In quantum theory, one associates with a function $f\in C(X)$
an operator. This can be done in the following way.
Let $L^2_+(X,\mu)\subset L^2(X,\mu)$ be the subspace of
$L^2(X,\mu)$ consisting of functions whose Fourier transformations
involve non-negative frequencies only, and let $P$ be the orthogonal
projection onto $L^2_+(X,\mu)$. Notice that the Fourier transformation
gives a natural isomorphism $L^2_+(X,\mu)\simeq l^2(\bN[\Omega])=\cH$.
Every $f\in C(X)$ defines a {\it Toeplitz operator} $T(f)$ on
$L^2_+(X,\mu)\simeq\cH$ by
$$
T(f)=PM(f)P,
$$
where $M(f)$ is the operator of multiplication by $f$ on $L^2(X,\mu)$.
It is not difficult to see that $\cA$ coincides with the $C^*$-algebra
generated by the Toeplitz operators. Moreover, we have
$$
\rho_t(T(f))=T(\alpha_t(f))\ ,
$$
which justifies the view that the dynamical system $(\cA,\rho_t)$ is a
non-commutative analog of the ``classical" Kronecker flow.
We set
$$
\tau_E(x):={1\over N(E)}\sum_{\bN[\Omega]\ni\eta\leq E}
(e(\eta),ae(\eta)),
$$
and study $\tau(a):=\lim_{E\to\infty}\tau_E$, the semiclassical
limit. Simple calculation shows that for every $f\in C(X)$,
$$
\tau_E(T(f))=\int f(x)\,d\mu(x).
$$
To proceed further, we need to know the structure of $\cA$.
Let $\Cal{I}$ be the commutator ideal of $\cA$. The structure of the
standard Toeplitz algebra implies that the quotient $\cA/\Cal{I}$ is
isomorphic to $C(X)$. The quotient map $\pi:\cA\to C(X)$ is called the
symbol map, and $\pi(T(f))=f$. The crucial observation here is that if
$\omega_n$ grow sufficiently fast then $\tau$ is zero on the
commutator ideal $\Cal{I}$. To see that we analyze $\tau_E(a)$
for $a\in\Cal{I}$.
Again, the structure of the standard Toeplitz algebra implies that
$\Cal{I}$ is generated by the operators of the form
$$
a=a_{\omega_1}\otimes a_{\omega_2}\otimes\ldots\otimes a_{\omega_N}
\otimes I\otimes I\ldots,
$$
where at least one of the operators $a_{\omega_1}\ldots a_{\omega_N}$,
say $a_{\omega_k}$, is compact. By a density argument, it is no loss
of generality to assume that $a_{\omega_k}$ is a finite rank operator
whose range is spanned by finitely many elements of the canonical basis.
Then
$$
\tau_E(a)\leq {\Vert a\Vert \over N(E)}
\#\{n_\omega\geq 0\ ,\ n_{\omega_k}\leq M : \sum n_\omega\omega\leq E\}.
$$
But $\#\{n_\omega\geq 0\ ,\ n_{\omega_k}\leq M : \sum n_\omega\omega\leq E\}
=N(E)-N(E-\omega_k(M+1))$ by a simple counting argument. The {\it main
difficulty} is to show that, under additional assumptions,
$$
{N(E)-N(E-\omega_k(M+1))\over N(E)}\longrightarrow 0,\ \text{as}\ E\to 0.
\tag 2.3.1
$$
Assume that (2.3.1) is true. Then
$$
\tau(a)=\lim_{E\to\infty}\tau_E(a)=\int\pi(a)(x)\,d\mu(x),
$$
for all $a\in\cA$. In other words, the state $\tau$ is trivial on
the commutator ideal, and it coincides with the Lebesgue integral on
the abelian quotient. Moreover, let $\pi_\tau$ be the GNS representation of
$\cA$ with respect to the state $\tau$. Then,
$$
\pi_\tau(\cA)\simeq C(X),
$$
and for every $a\in\cA$ we have
$$
\pi_\tau(\rho_t(a))=\alpha_t(\pi_\tau(a)).
$$
Theorem 1.2.1 implies now the semiclassical ergodicity.
\remark{Remark 2.3}
The ratio ${N(E)-N(E-\omega_k(M+1))\over N(E)}$ does not always go
to zero as $E\to\infty$. For example if
$\Omega=\{\log p,\ p\ \text{prime}\}$, see \cite{BC}, then it is easy to
see that $N(E)\sim e^E$ and (2.3.1) is not true.
\endremark
Notice that (2.3.1) is equivalent to:
$$
N(E+1)=N(E)(1+o(1))\ \text{as}\ E\to\infty\ .\tag 2.3.2
$$
Also let us remark that $N(E)$ is the number of solutions of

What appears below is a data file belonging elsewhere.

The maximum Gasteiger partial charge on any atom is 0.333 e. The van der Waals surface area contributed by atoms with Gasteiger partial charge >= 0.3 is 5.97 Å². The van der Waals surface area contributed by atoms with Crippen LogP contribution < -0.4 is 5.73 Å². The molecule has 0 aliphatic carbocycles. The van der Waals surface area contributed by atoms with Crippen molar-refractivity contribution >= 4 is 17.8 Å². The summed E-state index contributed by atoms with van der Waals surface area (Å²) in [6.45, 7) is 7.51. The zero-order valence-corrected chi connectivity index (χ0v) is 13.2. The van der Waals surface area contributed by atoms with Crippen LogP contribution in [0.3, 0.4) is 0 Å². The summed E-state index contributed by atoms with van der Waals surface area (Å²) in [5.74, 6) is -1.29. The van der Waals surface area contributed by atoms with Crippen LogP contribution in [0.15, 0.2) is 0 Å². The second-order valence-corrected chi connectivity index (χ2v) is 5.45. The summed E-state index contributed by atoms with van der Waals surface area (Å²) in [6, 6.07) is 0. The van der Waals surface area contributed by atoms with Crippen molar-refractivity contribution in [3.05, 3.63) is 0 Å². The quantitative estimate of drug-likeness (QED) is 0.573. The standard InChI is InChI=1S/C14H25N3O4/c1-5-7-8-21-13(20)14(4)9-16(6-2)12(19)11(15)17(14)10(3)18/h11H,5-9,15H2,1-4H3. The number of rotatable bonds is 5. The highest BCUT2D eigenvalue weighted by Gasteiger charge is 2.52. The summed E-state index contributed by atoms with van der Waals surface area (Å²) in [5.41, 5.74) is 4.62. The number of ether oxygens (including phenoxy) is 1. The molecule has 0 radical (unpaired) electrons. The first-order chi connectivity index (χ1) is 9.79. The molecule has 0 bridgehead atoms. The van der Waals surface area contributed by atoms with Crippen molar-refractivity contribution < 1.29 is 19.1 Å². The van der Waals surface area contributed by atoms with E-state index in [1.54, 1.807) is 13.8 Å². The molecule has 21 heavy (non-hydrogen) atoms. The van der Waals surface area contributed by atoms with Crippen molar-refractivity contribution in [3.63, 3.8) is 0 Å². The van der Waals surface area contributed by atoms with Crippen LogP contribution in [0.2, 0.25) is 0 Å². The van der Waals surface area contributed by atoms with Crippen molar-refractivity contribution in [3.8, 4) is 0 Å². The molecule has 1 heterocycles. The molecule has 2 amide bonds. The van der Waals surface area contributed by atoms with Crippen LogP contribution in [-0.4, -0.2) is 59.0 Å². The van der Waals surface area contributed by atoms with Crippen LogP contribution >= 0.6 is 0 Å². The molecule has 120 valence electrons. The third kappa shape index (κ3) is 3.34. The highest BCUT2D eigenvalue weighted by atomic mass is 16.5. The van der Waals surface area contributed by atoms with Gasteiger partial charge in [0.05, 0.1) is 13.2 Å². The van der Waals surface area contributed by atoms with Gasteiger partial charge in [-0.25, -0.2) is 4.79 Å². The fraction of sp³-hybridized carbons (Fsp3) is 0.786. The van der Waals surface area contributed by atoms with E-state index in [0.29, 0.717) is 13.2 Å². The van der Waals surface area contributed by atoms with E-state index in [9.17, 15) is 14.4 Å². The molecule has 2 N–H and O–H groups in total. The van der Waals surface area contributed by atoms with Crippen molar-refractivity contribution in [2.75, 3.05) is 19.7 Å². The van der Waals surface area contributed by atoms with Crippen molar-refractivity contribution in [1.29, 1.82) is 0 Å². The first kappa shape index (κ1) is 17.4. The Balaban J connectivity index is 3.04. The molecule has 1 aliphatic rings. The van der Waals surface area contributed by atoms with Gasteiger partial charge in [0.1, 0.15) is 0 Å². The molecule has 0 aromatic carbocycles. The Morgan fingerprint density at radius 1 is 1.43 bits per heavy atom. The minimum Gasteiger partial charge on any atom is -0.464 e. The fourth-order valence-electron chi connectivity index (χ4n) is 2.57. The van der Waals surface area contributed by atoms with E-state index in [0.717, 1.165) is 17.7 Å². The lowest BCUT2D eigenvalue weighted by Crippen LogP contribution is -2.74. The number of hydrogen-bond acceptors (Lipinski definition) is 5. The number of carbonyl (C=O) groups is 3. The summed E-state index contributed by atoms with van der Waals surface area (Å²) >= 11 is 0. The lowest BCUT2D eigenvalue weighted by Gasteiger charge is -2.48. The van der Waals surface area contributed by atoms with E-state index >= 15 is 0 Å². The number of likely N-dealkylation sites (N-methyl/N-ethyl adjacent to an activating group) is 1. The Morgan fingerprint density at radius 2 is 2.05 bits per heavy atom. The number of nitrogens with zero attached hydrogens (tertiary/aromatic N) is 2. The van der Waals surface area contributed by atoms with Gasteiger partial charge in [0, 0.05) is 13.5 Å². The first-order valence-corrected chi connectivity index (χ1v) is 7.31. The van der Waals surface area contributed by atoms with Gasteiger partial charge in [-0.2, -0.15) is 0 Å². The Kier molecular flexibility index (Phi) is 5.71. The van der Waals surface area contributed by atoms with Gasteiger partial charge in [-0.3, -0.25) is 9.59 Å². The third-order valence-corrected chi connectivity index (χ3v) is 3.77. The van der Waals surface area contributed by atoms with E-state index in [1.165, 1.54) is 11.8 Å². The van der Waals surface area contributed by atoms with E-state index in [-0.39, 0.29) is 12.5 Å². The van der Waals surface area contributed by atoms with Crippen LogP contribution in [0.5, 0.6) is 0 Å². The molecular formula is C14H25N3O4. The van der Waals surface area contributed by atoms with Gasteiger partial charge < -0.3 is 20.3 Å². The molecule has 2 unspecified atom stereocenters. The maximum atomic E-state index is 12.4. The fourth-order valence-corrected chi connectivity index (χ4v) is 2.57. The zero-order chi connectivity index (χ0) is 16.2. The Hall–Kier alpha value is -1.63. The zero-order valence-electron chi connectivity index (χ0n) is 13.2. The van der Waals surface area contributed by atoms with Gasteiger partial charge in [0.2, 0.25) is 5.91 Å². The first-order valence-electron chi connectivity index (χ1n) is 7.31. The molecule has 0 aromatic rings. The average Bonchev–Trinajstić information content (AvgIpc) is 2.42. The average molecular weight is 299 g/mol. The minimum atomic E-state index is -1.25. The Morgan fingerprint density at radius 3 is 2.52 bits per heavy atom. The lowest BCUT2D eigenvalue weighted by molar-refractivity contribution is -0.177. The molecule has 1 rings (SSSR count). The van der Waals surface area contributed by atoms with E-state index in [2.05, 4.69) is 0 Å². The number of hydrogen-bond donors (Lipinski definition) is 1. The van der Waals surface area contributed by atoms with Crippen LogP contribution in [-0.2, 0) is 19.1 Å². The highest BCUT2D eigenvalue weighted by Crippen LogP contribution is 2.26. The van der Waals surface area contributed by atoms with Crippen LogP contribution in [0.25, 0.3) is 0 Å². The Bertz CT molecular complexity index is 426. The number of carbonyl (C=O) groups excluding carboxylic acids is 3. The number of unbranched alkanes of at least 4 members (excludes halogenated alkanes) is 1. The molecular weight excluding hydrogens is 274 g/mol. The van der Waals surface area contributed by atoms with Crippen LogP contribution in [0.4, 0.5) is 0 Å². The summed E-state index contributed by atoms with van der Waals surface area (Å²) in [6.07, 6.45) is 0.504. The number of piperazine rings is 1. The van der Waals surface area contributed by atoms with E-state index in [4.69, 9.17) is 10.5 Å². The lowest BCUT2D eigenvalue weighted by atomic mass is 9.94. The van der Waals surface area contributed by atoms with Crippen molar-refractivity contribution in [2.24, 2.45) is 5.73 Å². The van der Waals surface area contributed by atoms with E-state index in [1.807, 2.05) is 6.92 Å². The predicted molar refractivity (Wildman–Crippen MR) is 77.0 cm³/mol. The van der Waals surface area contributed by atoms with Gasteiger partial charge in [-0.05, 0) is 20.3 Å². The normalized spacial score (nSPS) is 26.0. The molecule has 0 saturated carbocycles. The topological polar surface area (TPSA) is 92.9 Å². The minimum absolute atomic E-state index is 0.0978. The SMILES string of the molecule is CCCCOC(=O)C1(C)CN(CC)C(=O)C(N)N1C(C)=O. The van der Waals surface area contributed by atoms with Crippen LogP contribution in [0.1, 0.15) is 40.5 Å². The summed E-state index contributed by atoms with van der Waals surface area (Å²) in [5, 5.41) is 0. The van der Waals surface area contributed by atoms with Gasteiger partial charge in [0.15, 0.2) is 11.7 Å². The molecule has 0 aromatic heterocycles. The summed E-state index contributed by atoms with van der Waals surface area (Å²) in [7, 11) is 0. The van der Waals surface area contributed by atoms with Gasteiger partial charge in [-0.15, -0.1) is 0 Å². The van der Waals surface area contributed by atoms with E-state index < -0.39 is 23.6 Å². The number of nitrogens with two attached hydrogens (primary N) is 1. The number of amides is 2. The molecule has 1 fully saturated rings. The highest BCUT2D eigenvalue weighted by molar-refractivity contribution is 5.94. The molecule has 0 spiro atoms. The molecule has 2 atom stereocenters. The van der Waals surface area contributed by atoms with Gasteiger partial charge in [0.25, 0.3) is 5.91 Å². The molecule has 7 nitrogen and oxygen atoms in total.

$$
\omega_1n_1+\omega_2n_2+\omega_3n_3+\ldots\leq E
$$
in nonnegative integers $(n_i)$. This is strikingly similar to
the formula for the number of partitions $p(n)$. It also
suggests to use the Hardy-Ramanujan argument to obtain the asymptotic
behavior of $N(E)$, and from there deduce (2.3.2).
In order to apply the method of Theorem 2.2.1 we will need additional
assumptions on the set $\Omega$. Specifically, assume that for every $s>0$,
$$
\theta(s):=\sum_{n=1}^\infty e^{-s\omega_n}<\infty .
$$
This implies that the following $\zeta$-type function (see (2.2.2))
$$
\zeta_\Omega(s):=\prod_{n=1}^\infty(1-e^{-s\omega_n})^{-1}
$$
converges for all $s>0$. Expanding each term of $\zeta_\Omega(s)$
in a power series and multiplying out the terms, we can express
$\zeta_\Omega(s)$ as the following Lebesgue-Stieltjes integral:
$$
\zeta_\Omega(s)=1+\int_0^\infty e^{-sx}\,dN(x) ,
$$
where, as above, $N(x)$ is the counting function for the
eigenvalues of $H$. Equivalently, we can write this formula as
$$
{e^{\phi(s)}\over s}=\int_0^\infty e^{-sx}(N(x)+1)\,dx ,\tag 2.3.3
$$
where $\phi(s):=-\sum_{n=1}^\infty\log(1-e^{-s\omega_n})$, see (2.2.3).
As before, the right hand side of (2.3.3) is essentially the
Laplace transform of $N(x)$, while the left hand side is
controllable and depends on the behavior of $\omega_n$. The standard
lore says that the behavior of $N(x)$, as $x\to\infty$,
can be extracted from the behavior of its Laplace transform
as $s\to 0$.
Informally, one proceeds as follows. Taking the inverse Laplace transform
of both sides of (2.3.3) yields:
$$
N(x)+1={1\over 2\pi}\int_\bR{e^{\phi(\sigma+it)+x(\sigma+it)}
\over \sigma+it}\,dt\ ,
$$
where $\sigma>0$ is arbitrary. Now choose $\sigma=\sigma_x$ such that the
function
$$
t\mapsto\phi(\sigma+it)+x(\sigma+it)
$$
has a critical point at $t=0$. This leads to the following condition on
$\sigma_x$:
$$
\phi'(\sigma_x)+x=0 .
$$
At this point we can use the method of stationary phase to get the
asymptotic of $N(x)$ as $x\to \infty$:
$$\aligned
N(x)&={1\over 2\pi\sigma_x}e^{\phi(\sigma_x)+x\sigma_x}
\int_\bR e^{-\phi''(\sigma_x)t^2/2}\,dt\,(1+o(1))\\
&={e^{\phi(\sigma_x)+x\sigma_x}\over\sqrt{2\pi\sigma_x^2\phi''(\sigma_x)}}
(1+o(1))\ .
\endaligned\tag 2.3.4
$$
The last step is to establish (2.3.2) by analyzing (2.3.4).
It is unlikely that the above strategy will work in such a generality.
The main obstacle is the difficulty to control the other critical
points of $\phi(\sigma+it)+x(\sigma+it)$. Such a control is possible,
however, under the assumption of polynomial growth of $\omega_n$.
The following theorem was proved in \cite {KL}.
\proclaim{Theorem 2.3}
Let $\omega_n=An^\alpha(1+\mu_n)$, where
$A>0$ and $\alpha\geq 1$ are constant, and where $\mu_n=o(1)$,
as $n\rightarrow\infty$. Then (2.3.1) is true and consequently
for every $a\in\cA$,
$$
w-\lim_{T\to\infty}{1\over T}\int_0^T\rho_t(a)\,dt=\tau(a)I+C_a,
$$
where $C_a$ is in the weak closure of $\cA$, and
$$
\lim_{E\to\infty}\tau_E(C_a^*C_a)=0\ .
$$
\endproclaim
\refstyle{A}
\widestnumber\key{KLMR}
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\enddocument